5 Ways to
prevent red eyes

5 Ways to
prevent red eyes

5 Ways to
prevent red eyes

5 Ways to
prevent red eyes

5 Ways to
prevent red eyes

July 9, 2018

These days everyone is busy.

We’re juggling work and family, attempting to have a social life, trying to stay fit and healthy, and herding cats just to keep things interesting. It’s no wonder so many of us are burning the candle at both ends.

For many, it’s not uncommon to wake up from a sleepless night with bloodshot eyes hinged by dark circles.

In fact, every day our Dry Eye Center fields calls from patients with the same complaint: “My eyes are red at the end of the day (or first thing in the morning).” In our previous blog, Dr. Day listed several of the potential causes of red eyes, including conjunctivitis, iritis, chronic dry eye, and allergies.

But what if your red eyes are simply from a lack of sleep?

Your eyes don’t itch or burn; they don’t water and you can see just fine. You’re not in pain. Yet your eyes look like they belong to an extra in a post-apocalyptic drama.

We’ve all been there…

Your toddler wakes you up at 3am to express his very real concerns about the monsters who inhabit the space under his bed and he just can’t go back to sleep, which means that neither can you… Or Happy Hour with the girls turns into an unintended all nighter.

So what do you do when you have to at least appear to be awake for your 6am client meeting?

Chances are you will reach for the closest bottle of liquid that resembles an eye drop.

While artificial tears offer some relief from dry eye and other causes of redness, the effects are not instant. In other words, it will be awhile before your redness dissipates enough that you can pass for human.

Prevention is key

Here are 5 ways you can minimize the unpleasant effects of an unavoidable late night:

  1. Drink plenty of water. Staying hydrated can help mitigate the effects of environmental and systemic causes of red eyes including dry eyes and tear film deficiencies.

  2. Avoid sleeping with ceiling fans or other direct sources of air billowing directly onto your eyelids. Many people sleep with their eyes at least partially open, and this contributes to dry, red eyes for many people.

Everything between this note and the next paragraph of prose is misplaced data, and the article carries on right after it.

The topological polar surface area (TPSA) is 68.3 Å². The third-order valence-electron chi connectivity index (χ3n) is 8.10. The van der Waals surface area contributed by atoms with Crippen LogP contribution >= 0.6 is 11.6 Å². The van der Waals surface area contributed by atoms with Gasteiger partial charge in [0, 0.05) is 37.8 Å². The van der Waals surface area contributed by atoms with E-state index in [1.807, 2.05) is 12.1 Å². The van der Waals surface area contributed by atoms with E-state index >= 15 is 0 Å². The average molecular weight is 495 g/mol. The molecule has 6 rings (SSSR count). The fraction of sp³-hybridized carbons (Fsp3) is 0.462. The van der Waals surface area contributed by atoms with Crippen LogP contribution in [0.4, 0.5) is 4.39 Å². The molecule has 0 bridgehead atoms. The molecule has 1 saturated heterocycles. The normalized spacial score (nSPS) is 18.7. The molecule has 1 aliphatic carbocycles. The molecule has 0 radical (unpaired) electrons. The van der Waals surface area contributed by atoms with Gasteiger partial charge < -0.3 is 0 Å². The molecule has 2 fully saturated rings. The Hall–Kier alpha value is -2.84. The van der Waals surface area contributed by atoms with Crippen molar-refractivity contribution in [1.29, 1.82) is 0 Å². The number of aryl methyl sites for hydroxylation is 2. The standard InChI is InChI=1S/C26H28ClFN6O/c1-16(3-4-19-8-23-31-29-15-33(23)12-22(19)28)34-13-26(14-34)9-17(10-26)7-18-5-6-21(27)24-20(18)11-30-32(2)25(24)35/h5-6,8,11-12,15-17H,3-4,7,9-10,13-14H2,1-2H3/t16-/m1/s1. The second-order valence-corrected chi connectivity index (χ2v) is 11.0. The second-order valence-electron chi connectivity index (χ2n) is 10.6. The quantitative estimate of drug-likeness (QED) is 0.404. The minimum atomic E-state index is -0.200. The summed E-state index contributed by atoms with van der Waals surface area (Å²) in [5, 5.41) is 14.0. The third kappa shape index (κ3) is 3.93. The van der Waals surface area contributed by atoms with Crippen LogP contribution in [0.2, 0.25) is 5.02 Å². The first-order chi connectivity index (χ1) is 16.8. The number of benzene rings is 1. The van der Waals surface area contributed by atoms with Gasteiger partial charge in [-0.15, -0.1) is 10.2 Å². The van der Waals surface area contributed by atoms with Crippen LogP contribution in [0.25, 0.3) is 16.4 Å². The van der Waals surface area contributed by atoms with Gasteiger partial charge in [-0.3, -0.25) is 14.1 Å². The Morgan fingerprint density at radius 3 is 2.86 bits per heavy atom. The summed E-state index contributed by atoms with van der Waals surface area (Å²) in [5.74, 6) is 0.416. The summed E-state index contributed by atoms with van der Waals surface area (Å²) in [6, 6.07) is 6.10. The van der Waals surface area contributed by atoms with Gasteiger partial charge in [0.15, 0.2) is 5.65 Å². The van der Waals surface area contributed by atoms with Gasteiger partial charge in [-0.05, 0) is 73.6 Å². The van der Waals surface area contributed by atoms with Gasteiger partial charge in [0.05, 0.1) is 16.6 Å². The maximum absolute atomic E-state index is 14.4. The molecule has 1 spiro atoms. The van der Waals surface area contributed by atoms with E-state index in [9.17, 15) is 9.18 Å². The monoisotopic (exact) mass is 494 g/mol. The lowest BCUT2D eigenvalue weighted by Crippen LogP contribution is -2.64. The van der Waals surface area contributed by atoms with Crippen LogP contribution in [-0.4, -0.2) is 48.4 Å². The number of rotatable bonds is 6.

3. Use a humidifier. Whether it’s the dead of winter or the dog days of summer, you are likely subjected to forced air at work and at home. A humidifier forces moist air into your environment, which can also decrease symptoms of allergies and dry skin.

  4. Keep artificial tears handy. We recommend Soothe, Refresh Optive, and Similasan to many of our patients.

  5. And for the times when you don’t heed our advice, you’re still not out of luck. Bausch & Lomb recently released a drop called Lumify. This drop has been FDA approved to decrease redness in as few as 60 seconds and the effects last up to 8 hours!

So while we don’t recommend staying out all night, or giving in to your toddler’s every whim, we understand that life happens. While prevention is best, simple lifestyle changes and new products on the market can help in a pinch.

Oh, and when you get a minute- schedule an appointment with your eye doctor.

*It is never recommended to self-diagnose; always consult your Optometrist before treating an eye condition.

red eyes

Click to learn more about the amazing new drop that significantly reduces redness to help eyes appear whiter, brighter and more radiant.